‘garbage’ seems to upset normal cellular functions, resulting in
decreased adaptability and ﬁnally in cell death. Cell division is
apparently a natural anti-ageing mechanism.”
Strokin and his team suggested that the garbage-accumulation theory
also fits with the fact that one of the few scientifically
well-established ways to delay aging is by nearly going on a
near-starvation diet. This “caloric restriction” extends lifespans by
roughly 35 percent to 65 percent in mice, a 1986 study found.
The prolonged fasting characteristic of caloric-restriction diets leads
to an increase in autophagy, the garbage removal process. This is
consistent with the garbage accumulation theory, because it predicts
better garbage removal would increase lifespans, Stroikin and
colleagues pointed out.
That caloric restriction would boost autophagy makes sense because
autophagy, seen from another point of view, is also a process in which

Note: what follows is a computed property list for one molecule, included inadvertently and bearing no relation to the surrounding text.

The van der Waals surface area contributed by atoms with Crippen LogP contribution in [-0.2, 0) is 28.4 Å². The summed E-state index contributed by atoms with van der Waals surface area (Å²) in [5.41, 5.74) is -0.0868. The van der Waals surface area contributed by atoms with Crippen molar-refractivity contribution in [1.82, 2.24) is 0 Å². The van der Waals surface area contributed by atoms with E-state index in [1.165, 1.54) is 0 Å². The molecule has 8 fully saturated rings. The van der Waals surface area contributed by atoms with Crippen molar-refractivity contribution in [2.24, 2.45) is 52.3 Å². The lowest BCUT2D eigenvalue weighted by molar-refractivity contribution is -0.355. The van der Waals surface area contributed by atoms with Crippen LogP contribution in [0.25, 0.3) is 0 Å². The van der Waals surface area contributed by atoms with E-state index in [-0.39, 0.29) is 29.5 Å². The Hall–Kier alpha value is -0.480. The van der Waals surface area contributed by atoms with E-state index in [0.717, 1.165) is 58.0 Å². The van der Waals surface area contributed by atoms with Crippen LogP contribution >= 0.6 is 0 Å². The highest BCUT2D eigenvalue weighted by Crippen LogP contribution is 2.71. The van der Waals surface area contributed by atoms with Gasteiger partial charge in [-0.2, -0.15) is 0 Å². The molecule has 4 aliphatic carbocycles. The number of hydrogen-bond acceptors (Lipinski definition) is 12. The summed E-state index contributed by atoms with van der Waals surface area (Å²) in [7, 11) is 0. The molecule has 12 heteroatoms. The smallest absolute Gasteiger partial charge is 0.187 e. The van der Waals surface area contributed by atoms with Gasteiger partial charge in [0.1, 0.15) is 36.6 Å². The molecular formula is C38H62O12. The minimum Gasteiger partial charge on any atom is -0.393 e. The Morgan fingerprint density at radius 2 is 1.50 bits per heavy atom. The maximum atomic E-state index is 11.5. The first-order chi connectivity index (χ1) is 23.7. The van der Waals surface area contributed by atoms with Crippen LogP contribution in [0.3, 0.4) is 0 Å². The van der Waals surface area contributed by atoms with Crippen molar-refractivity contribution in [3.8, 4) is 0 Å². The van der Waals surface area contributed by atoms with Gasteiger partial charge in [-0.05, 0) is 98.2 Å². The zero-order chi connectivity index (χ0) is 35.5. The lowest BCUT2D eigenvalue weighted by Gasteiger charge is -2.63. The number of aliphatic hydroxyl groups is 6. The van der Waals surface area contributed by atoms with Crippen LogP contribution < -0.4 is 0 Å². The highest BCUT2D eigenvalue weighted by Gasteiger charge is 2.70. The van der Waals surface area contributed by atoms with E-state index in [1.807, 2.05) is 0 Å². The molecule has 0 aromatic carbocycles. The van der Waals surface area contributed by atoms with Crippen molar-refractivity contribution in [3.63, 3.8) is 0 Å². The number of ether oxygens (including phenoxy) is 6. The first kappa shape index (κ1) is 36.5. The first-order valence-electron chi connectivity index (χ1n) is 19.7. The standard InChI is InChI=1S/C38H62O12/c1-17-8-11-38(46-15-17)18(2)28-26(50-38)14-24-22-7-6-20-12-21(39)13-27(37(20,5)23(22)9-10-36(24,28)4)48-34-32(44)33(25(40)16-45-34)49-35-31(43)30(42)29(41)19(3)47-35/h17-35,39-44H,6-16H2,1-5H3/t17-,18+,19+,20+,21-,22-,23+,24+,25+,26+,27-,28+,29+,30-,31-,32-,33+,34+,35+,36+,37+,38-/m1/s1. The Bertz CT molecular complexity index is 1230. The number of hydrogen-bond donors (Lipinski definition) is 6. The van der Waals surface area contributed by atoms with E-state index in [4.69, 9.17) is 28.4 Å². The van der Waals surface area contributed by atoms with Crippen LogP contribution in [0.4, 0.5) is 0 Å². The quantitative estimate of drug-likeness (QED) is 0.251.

the body consumes its own tissues in order to feed itself in the
absence of other food. The word autophagy literally means self-eating.
These considerations may provide fodder for possible anti-aging therapies in the future, Stroikin and colleagues
added; one strategy might be seeking out treatments that stimulate these
Aubrey de Grey of the University of Cambridge, U.K., has proposed that
one solution might be to insert genes into the body that produce
enzymes that degrade lipofuscin. Certain bacteria and fungi possess
such genes. The strategy is “radical and challenging,” Stroikin and
colleagues suggested, but it might work.
June 18, 2005
Source: World Science